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Community Risk and Resiliency Act and Rebuild by Design

The Community Risk and Resiliency Act was signed into law by New York Governor, Andrew Cuomo on September 22nd 2014. With support from a coalition led by the Nature Conservancy, this requires state governments to consider things like sea level rise, storms, and flooding when issuing certain funding and permits. This legislation is important because it demonstrates the forward thinking of New York’s government in terms of climate awareness and preparedness. State agencies are now required to assess future climate risks when making decisions concerning certain funding, permitting and regulatory decisions. These standards apply to things like:

  • Smart growth assessments
  • Placement of waste water treatment plants
  • Design and construction regulations for petroleum and chemical bulk storage facilities
  • Oil and gas drilling permits,
  • Properties listed in New York’s Open Space Plan
  • State assistance for local waterfront revitalization programs and coastal rehabilitation projects

An important part of the law is that the Department of Environmental Conservation (DEC) needs to come up with climate based predictions for sea level rise by January 1, 2016 and these predictions will be updated every 5 years. This is important because the data should give more accurate information concerning future risks. The DEC and Department of State (DOS) will also develop guidance on resiliency measures that utilize natural resources and natural processes to reduce risk. (When it comes to reducing erosional risks on the Hudson River look no further than the Sustainable Shorelines Project)


Community Resilience

New York City has some amazing plans to become more resilient! Looking into the future, New York’s reality is rising sea levels and increases in storm severity and occurrence. United States Department of Housing and Urban Development (HUD) launched the Rebuild by Design program.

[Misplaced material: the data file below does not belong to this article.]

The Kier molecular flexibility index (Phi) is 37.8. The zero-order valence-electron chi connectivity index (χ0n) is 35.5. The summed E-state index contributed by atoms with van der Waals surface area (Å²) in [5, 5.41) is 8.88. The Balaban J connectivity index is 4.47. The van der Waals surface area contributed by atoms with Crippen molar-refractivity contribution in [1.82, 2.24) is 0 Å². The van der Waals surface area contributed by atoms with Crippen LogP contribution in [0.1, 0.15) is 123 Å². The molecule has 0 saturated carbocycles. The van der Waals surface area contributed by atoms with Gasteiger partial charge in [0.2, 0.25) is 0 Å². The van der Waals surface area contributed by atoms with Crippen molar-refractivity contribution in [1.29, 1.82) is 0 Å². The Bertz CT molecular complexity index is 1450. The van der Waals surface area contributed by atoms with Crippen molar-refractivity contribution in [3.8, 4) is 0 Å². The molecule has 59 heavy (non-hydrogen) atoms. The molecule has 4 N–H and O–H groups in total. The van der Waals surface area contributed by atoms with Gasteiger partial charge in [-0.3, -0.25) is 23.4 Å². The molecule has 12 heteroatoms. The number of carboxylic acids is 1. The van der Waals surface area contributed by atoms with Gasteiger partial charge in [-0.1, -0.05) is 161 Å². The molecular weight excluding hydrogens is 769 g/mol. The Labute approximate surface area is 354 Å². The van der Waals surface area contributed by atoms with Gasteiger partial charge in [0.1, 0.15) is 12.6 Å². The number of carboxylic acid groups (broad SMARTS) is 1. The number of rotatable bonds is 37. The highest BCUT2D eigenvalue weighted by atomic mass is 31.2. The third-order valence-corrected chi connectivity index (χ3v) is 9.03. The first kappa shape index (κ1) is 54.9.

Proposed “New Meadowlands” design, New Jersey


Proposed “Big U” design for Manhattan, NY


 According to their website:

“Rebuild by Design is pioneering new ways to design, fund, and implement a resilient future. Launched by HUD in the wake of Hurricane Sandy, Rebuild by Design marshals the world’s greatest talents to answer a region’s greatest needs, while placing civic leaders and communities at the heart of the design process.”

Rebuild by Design will feature opportunities for public input to ensure communities have a say in how they can become more resilient.

[vimeo 90825595 w=500 h=281]

The program is funding 930 million dollars for a number of different projects, seven of which are now under way. Using nature based features like wetlands and ecological restoration in the New Meadowlands, and flood protection methods like in the Big U (above), these designs will help highly urbanized systems become more resilient in the face of climate change. Another ecologically friendly design is the Living Breakwaters design proposed for Staten Island (below) which will offer storm protection while creating habitat for marine creatures.  Hurricane Sandy devastated the New York City area but when we look ahead to the future, communities will become stronger and more resilient while using ecologically friendly solutions and that is something to smile about!  Check more out at their website!


Proposed “Living Breakwaters” design, Staten Island, NY

(All photos found on

Hudson River National Estuarine Research Reserve

New York State Department of Environmental Conservation
NOAA National Estuarine Research Reserve System

Tivoli Bays Launch Closure – 2020

The canoe and kayak launch on the Kidd Lane access road at Tivoli Bays WMA is closed for renovations until further notice. At this time, DEC does not have an estimated completion date for the project. Please contact Nathan Ermer at 845-256-3047 for more information about this project. Thank you for your patience and understanding.